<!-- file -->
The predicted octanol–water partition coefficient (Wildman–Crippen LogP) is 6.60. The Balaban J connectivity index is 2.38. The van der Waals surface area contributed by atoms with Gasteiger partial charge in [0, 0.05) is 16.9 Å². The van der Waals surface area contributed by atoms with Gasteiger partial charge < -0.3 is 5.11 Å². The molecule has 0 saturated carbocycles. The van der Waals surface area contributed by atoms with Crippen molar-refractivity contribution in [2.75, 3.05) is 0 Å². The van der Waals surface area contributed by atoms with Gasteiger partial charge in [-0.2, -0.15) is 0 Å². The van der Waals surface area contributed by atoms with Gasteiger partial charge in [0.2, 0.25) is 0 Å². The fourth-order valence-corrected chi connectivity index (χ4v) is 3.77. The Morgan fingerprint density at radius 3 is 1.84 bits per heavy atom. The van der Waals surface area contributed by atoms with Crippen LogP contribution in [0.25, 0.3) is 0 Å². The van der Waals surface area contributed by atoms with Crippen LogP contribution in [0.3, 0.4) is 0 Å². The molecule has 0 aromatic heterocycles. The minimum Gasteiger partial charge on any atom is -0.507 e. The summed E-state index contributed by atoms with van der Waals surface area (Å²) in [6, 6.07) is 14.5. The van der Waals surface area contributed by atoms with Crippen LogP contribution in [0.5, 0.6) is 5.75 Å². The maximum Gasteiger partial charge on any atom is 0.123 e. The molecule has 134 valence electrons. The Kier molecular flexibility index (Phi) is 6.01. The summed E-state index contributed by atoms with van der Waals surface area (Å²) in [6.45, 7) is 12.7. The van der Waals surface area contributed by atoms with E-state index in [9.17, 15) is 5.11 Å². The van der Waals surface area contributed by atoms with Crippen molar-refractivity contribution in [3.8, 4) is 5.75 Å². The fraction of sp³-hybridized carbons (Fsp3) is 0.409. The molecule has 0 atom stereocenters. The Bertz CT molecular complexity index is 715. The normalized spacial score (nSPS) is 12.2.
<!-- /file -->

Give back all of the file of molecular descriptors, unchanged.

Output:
The predicted octanol–water partition coefficient (Wildman–Crippen LogP) is 6.60. The Balaban J connectivity index is 2.38. The van der Waals surface area contributed by atoms with Gasteiger partial charge in [0, 0.05) is 16.9 Å². The van der Waals surface area contributed by atoms with Gasteiger partial charge < -0.3 is 5.11 Å². The molecule has 0 saturated carbocycles. The van der Waals surface area contributed by atoms with Crippen molar-refractivity contribution in [2.75, 3.05) is 0 Å². The van der Waals surface area contributed by atoms with Gasteiger partial charge in [-0.2, -0.15) is 0 Å². The van der Waals surface area contributed by atoms with Gasteiger partial charge in [0.2, 0.25) is 0 Å². The fourth-order valence-corrected chi connectivity index (χ4v) is 3.77. The Morgan fingerprint density at radius 3 is 1.84 bits per heavy atom. The van der Waals surface area contributed by atoms with Crippen LogP contribution in [0.25, 0.3) is 0 Å². The van der Waals surface area contributed by atoms with Crippen LogP contribution in [0.3, 0.4) is 0 Å². The molecule has 0 aromatic heterocycles. The minimum Gasteiger partial charge on any atom is -0.507 e. The summed E-state index contributed by atoms with van der Waals surface area (Å²) in [6, 6.07) is 14.5. The van der Waals surface area contributed by atoms with Crippen LogP contribution in [0.5, 0.6) is 5.75 Å². The maximum Gasteiger partial charge on any atom is 0.123 e. The molecule has 134 valence electrons. The Kier molecular flexibility index (Phi) is 6.01. The summed E-state index contributed by atoms with van der Waals surface area (Å²) in [6.45, 7) is 12.7. The van der Waals surface area contributed by atoms with E-state index in [9.17, 15) is 5.11 Å². The van der Waals surface area contributed by atoms with Crippen molar-refractivity contribution in [3.8, 4) is 5.75 Å². The fraction of sp³-hybridized carbons (Fsp3) is 0.409. The molecule has 0 atom stereocenters. The Bertz CT molecular complexity index is 715. The normalized spacial score (nSPS) is 12.2.